Archive for the 'Robert Kaufman' Category

John Feal, Founder of FealGood Foundation, joins Frank to explain his efforts to embrace 9/11 protectors and first responders and what he’s doing to ensure 9/11 does not happen again. Feal was working as a Demolition Supervisor at Ground Zero just days after the attack when a piece of steel fell towards him landing on foot, which was later amputated. Since, Feal has worked tirelessly to support the heroes of 9/11, many of whom have suffered catastrophic health effects. Feal helped pass two bills in Congress, including last year’s James Zadroga 9/11 Health and Compensation Act. He also details his current push for S.911 (the SPECTRUM Act) that will enhance communication between local Firefighters and Police in the event of a future attack.
Next, Nina Shea, of the Hudson Institute, details the harrowing genocide in Sudan. Gen. Omar al-Bashir is again waging war against his own people; bombing farmers, sealing off borders and vowing to shoot down any UN relief aircraft. Shea describes the Obama Administration’s abdication of the crisis, including Secretary of State Hillary Clinton’s meek response suggesting the North and South should stay within their borders. The Director of the Center for Religious Freedom also recounts her continuing efforts against Blasphemy laws, and the international trend of using Hate Speech laws as means to the same end. Hate speech is the “perfect proxy for Blasphemy laws,” she says, where any criticism of Islam is prosecuted, and free speech is silenced.
Historian Robert Kaufman, of Pepperdine University, enlightens us on the “penny wise, pound foolish” philosophy in Washington to gut defense in order to solve our debt crisis. Kaufman explains how the Defense budget actually is quite small, at only 4.7 percent of GDP. Like George McGovern before him, President Obama continues the folly of cutting back defense and international reach due to an “allusion that we are living in an era of perpetual peace.” He explains how throughout history this has been proven a mistake, and also the coming global geo-political nightmare if America is no longer the preeminent superpower.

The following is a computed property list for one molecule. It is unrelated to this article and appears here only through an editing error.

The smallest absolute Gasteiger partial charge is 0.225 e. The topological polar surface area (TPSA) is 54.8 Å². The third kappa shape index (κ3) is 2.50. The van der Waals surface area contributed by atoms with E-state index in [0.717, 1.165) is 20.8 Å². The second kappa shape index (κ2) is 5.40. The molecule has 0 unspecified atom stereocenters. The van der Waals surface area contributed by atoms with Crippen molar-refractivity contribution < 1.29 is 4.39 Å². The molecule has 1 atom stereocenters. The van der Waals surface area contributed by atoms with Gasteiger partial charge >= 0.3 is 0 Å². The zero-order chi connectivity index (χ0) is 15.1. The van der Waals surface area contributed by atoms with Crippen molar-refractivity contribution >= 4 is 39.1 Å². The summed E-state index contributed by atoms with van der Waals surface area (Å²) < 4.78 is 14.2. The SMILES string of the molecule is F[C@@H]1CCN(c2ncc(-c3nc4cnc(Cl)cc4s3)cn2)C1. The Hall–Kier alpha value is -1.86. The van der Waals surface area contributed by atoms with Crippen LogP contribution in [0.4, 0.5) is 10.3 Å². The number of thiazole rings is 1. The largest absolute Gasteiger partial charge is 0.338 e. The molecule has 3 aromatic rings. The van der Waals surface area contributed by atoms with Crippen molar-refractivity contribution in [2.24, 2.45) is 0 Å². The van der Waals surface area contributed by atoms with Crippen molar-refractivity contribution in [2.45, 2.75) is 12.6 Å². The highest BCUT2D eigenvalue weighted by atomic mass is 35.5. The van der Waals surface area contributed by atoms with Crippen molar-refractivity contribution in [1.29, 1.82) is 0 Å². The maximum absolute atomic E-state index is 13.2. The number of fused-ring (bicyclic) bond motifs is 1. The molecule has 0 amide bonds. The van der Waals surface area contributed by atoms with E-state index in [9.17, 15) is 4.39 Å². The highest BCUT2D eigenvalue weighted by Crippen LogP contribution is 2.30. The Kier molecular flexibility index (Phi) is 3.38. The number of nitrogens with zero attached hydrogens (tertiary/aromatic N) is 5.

Finally, Retired Col. T.X. Hammes examines the increasing use of contractors in our fighting overseas. During the Gulf War our military forces to contractor ratio was 10 to 1. Today, in Iraq that ratio is equal and last year more contractors were killed than U.S. military personnel in Afghanistan. Hammes looks into this growing phenomenon and the potential unintended consequences thereof, in which the military does not know who it is hiring. The Senior Research Fellow at the Institute for National Strategic Studies explains how the use of contractors can be a “free ride” for the government, from misleading public opinion in the Iraqi surge to usurping Congressional power.

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